IntegriDerm, the Huntsville, Ala., manufacturer of specialized DermArray, is going under the skin to develop a specialized gastrointestinal DNA array.
The development will be funded by a $147,650 National Institutes of Health Small Business Innovation Research Phase I grant the company was awarded last week.
In this project, the company will be using a proprietary computer-assisted approach it used to select the genes for its nylon-based DermArray, which includes 4,400 skin-disease related genes, and PharmArray, which includes genes relevant to drug targets, said Tom Dooley, CEO of IntegriDerm. The new array will sell for $1,580 per nylon membrane. Each membrane can be reused five times.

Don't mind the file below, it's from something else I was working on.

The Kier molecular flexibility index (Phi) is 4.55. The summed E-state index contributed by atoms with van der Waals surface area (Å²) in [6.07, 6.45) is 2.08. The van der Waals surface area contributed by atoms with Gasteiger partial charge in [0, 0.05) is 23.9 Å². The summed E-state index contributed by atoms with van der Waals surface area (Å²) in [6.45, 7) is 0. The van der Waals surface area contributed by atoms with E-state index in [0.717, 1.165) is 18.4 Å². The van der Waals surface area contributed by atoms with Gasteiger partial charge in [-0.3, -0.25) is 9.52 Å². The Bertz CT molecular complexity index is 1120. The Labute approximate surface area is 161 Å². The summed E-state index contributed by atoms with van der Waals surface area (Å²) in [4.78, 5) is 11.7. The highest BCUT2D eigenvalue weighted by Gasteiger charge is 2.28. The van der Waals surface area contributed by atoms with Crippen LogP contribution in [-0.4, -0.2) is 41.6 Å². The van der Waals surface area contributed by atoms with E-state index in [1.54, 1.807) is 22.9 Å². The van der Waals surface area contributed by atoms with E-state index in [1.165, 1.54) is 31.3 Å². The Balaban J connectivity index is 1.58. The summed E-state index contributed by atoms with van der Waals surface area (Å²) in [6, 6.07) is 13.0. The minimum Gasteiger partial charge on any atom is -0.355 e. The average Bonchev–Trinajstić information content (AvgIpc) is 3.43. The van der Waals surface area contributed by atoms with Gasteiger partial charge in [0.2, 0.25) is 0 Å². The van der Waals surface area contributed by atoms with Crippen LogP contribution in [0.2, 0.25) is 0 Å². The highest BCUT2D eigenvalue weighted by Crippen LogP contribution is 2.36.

This new chip signals IntegriDerms strategy to capture specialized markets within the array sector. A lot of other companies have broad strategies to screen as many genes as they can, but ours is to take a small niche area and stick with it, said Dooley. In the gastroenterology field there isnt really a product on the market, and our objective is to capture the same kinds of clients we have with the dermatology array.
The company has hired Ernest Curto, a gastroenterology specialist from the University of Alabama at Birmingham, as a principal investigator on the grant.